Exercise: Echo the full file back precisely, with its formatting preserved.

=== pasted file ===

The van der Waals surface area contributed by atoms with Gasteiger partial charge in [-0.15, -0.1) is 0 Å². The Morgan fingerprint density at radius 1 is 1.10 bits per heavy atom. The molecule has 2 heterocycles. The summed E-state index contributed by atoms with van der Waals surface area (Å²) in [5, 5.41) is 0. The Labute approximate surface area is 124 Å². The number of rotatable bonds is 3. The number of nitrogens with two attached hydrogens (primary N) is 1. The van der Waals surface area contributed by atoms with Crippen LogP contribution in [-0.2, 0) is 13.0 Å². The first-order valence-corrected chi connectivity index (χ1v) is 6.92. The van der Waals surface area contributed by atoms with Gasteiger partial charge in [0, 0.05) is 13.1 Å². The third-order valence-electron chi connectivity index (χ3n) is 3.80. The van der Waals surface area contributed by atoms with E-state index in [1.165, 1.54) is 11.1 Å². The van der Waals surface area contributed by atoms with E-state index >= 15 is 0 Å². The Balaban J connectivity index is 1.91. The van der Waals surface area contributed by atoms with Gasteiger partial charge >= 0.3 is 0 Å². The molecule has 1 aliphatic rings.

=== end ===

The van der Waals surface area contributed by atoms with Gasteiger partial charge in [-0.15, -0.1) is 0 Å². The Morgan fingerprint density at radius 1 is 1.10 bits per heavy atom. The molecule has 2 heterocycles. The summed E-state index contributed by atoms with van der Waals surface area (Å²) in [5, 5.41) is 0. The Labute approximate surface area is 124 Å². The number of rotatable bonds is 3. The number of nitrogens with two attached hydrogens (primary N) is 1. The van der Waals surface area contributed by atoms with Crippen LogP contribution in [-0.2, 0) is 13.0 Å². The first-order valence-corrected chi connectivity index (χ1v) is 6.92. The van der Waals surface area contributed by atoms with Gasteiger partial charge in [0, 0.05) is 13.1 Å². The third-order valence-electron chi connectivity index (χ3n) is 3.80. The van der Waals surface area contributed by atoms with E-state index in [1.165, 1.54) is 11.1 Å². The van der Waals surface area contributed by atoms with E-state index >= 15 is 0 Å². The Balaban J connectivity index is 1.91. The van der Waals surface area contributed by atoms with Gasteiger partial charge >= 0.3 is 0 Å². The molecule has 1 aliphatic rings.